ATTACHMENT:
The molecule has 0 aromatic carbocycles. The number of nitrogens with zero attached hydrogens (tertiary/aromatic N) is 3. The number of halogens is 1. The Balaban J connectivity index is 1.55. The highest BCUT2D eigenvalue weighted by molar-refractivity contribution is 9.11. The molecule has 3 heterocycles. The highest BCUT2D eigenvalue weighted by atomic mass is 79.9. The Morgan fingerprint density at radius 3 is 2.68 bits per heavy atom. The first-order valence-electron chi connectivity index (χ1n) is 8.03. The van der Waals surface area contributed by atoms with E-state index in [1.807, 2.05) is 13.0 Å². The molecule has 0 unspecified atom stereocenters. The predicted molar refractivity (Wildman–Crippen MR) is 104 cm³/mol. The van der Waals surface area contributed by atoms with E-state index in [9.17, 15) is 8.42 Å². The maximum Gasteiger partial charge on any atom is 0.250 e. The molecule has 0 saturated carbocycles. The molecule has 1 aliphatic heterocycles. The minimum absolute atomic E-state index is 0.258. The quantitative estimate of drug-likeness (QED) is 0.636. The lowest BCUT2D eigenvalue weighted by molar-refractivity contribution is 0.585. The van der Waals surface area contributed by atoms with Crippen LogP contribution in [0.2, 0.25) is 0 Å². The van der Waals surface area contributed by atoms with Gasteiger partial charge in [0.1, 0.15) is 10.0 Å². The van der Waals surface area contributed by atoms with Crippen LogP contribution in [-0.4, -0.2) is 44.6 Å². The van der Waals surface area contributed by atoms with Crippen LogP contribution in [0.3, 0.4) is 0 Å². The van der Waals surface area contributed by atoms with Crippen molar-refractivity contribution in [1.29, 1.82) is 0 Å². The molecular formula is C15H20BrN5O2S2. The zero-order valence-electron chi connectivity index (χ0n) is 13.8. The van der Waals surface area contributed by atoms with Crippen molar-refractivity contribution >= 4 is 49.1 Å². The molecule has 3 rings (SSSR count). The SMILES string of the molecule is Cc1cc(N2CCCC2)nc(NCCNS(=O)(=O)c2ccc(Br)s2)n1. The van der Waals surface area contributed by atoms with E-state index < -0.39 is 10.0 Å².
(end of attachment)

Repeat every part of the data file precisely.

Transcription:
The molecule has 0 aromatic carbocycles. The number of nitrogens with zero attached hydrogens (tertiary/aromatic N) is 3. The number of halogens is 1. The Balaban J connectivity index is 1.55. The highest BCUT2D eigenvalue weighted by molar-refractivity contribution is 9.11. The molecule has 3 heterocycles. The highest BCUT2D eigenvalue weighted by atomic mass is 79.9. The Morgan fingerprint density at radius 3 is 2.68 bits per heavy atom. The first-order valence-electron chi connectivity index (χ1n) is 8.03. The van der Waals surface area contributed by atoms with E-state index in [1.807, 2.05) is 13.0 Å². The molecule has 0 unspecified atom stereocenters. The predicted molar refractivity (Wildman–Crippen MR) is 104 cm³/mol. The van der Waals surface area contributed by atoms with E-state index in [9.17, 15) is 8.42 Å². The maximum Gasteiger partial charge on any atom is 0.250 e. The molecule has 0 saturated carbocycles. The molecule has 1 aliphatic heterocycles. The minimum absolute atomic E-state index is 0.258. The quantitative estimate of drug-likeness (QED) is 0.636. The lowest BCUT2D eigenvalue weighted by molar-refractivity contribution is 0.585. The van der Waals surface area contributed by atoms with Crippen LogP contribution in [0.2, 0.25) is 0 Å². The van der Waals surface area contributed by atoms with Gasteiger partial charge in [0.1, 0.15) is 10.0 Å². The van der Waals surface area contributed by atoms with Crippen LogP contribution in [-0.4, -0.2) is 44.6 Å². The van der Waals surface area contributed by atoms with Crippen LogP contribution in [0.3, 0.4) is 0 Å². The van der Waals surface area contributed by atoms with Crippen molar-refractivity contribution in [1.29, 1.82) is 0 Å². The molecular formula is C15H20BrN5O2S2. The zero-order valence-electron chi connectivity index (χ0n) is 13.8. The van der Waals surface area contributed by atoms with Crippen molar-refractivity contribution >= 4 is 49.1 Å². The molecule has 3 rings (SSSR count). The SMILES string of the molecule is Cc1cc(N2CCCC2)nc(NCCNS(=O)(=O)c2ccc(Br)s2)n1. The van der Waals surface area contributed by atoms with E-state index < -0.39 is 10.0 Å².